The growing web of laws that can land unwitting violators in jail is commonly referred to as "overcriminalization." These are not laws prohibiting fundamentally wrong behavior like murder or rape. Critics say these laws create offenses that violators often don't realize are illegal until it's too late.Punishment can range from a few hundred dollars in fees to lengthy prison terms. Some say the extraordinary expansion of the criminal code on federal, state and local levels leaves the public exposed to abuse at the hands of officials.'You take away the incentive for somebody to do something bit by bit by bit. It’s like peeling the layers off an onion. You can only peel so much and then you don’t have any onion left'- FIshing boat Capt. Terrell GouldWhen it comes to environmental laws, the states getting hit the hardest are the five that border the Gulf of Mexico -- Texas, Louisiana, Mississippi, Alabama and Florida. Among them, nearly 1,000 laws criminalizing activities along the coast have been put on the books, Texas Public Policy Foundation analyst Vikrant Reddy said.While there is no concrete figure, there are an estimated 300,000-400,000 environmental laws, statutes and mandates believed to be in circulation nationally. Many can land a person in prison, regardless of whether another person, plant or animal is harmed.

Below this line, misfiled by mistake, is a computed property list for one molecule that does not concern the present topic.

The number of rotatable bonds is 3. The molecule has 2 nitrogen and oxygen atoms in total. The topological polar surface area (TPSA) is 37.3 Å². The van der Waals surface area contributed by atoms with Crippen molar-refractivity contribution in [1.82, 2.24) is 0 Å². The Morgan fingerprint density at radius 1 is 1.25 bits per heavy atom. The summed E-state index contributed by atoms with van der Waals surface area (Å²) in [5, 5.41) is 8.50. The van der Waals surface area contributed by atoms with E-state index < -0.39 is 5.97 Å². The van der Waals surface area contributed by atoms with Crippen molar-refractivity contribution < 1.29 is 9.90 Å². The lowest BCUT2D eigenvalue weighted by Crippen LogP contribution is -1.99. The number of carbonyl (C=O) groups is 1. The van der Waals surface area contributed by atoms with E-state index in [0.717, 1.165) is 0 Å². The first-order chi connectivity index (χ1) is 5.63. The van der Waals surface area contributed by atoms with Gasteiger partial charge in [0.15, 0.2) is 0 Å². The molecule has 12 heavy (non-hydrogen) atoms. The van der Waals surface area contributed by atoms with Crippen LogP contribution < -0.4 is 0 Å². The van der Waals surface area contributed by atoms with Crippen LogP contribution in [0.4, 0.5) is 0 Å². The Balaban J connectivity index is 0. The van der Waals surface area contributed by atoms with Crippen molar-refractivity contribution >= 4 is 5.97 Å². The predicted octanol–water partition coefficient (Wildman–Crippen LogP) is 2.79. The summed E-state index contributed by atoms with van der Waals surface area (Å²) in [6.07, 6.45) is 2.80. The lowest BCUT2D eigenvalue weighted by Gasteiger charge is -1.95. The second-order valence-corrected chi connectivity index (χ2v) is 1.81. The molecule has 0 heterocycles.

By giving the government unlimited powers the most arbitrary rule can be made legal: and in this way a democracy may set up the most complete despotism imaginable.